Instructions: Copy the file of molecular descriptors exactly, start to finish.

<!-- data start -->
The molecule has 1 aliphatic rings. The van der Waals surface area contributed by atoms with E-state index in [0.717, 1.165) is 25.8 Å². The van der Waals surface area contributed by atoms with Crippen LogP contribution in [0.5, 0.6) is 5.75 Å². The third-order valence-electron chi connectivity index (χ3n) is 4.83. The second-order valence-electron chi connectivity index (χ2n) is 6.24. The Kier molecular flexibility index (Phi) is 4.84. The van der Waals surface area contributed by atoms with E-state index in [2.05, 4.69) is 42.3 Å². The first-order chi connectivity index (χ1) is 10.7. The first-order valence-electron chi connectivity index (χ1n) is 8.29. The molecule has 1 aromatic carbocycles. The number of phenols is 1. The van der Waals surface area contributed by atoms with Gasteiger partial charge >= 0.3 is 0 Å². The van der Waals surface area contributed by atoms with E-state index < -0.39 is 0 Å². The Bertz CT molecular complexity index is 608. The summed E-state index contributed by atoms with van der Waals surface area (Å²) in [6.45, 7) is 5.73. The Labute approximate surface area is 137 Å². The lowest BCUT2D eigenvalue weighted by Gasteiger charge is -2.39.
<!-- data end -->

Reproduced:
The molecule has 1 aliphatic rings. The van der Waals surface area contributed by atoms with E-state index in [0.717, 1.165) is 25.8 Å². The van der Waals surface area contributed by atoms with Crippen LogP contribution in [0.5, 0.6) is 5.75 Å². The third-order valence-electron chi connectivity index (χ3n) is 4.83. The second-order valence-electron chi connectivity index (χ2n) is 6.24. The Kier molecular flexibility index (Phi) is 4.84. The van der Waals surface area contributed by atoms with E-state index in [2.05, 4.69) is 42.3 Å². The first-order chi connectivity index (χ1) is 10.7. The first-order valence-electron chi connectivity index (χ1n) is 8.29. The molecule has 1 aromatic carbocycles. The number of phenols is 1. The van der Waals surface area contributed by atoms with Gasteiger partial charge >= 0.3 is 0 Å². The van der Waals surface area contributed by atoms with E-state index < -0.39 is 0 Å². The Bertz CT molecular complexity index is 608. The summed E-state index contributed by atoms with van der Waals surface area (Å²) in [6.45, 7) is 5.73. The Labute approximate surface area is 137 Å². The lowest BCUT2D eigenvalue weighted by Gasteiger charge is -2.39.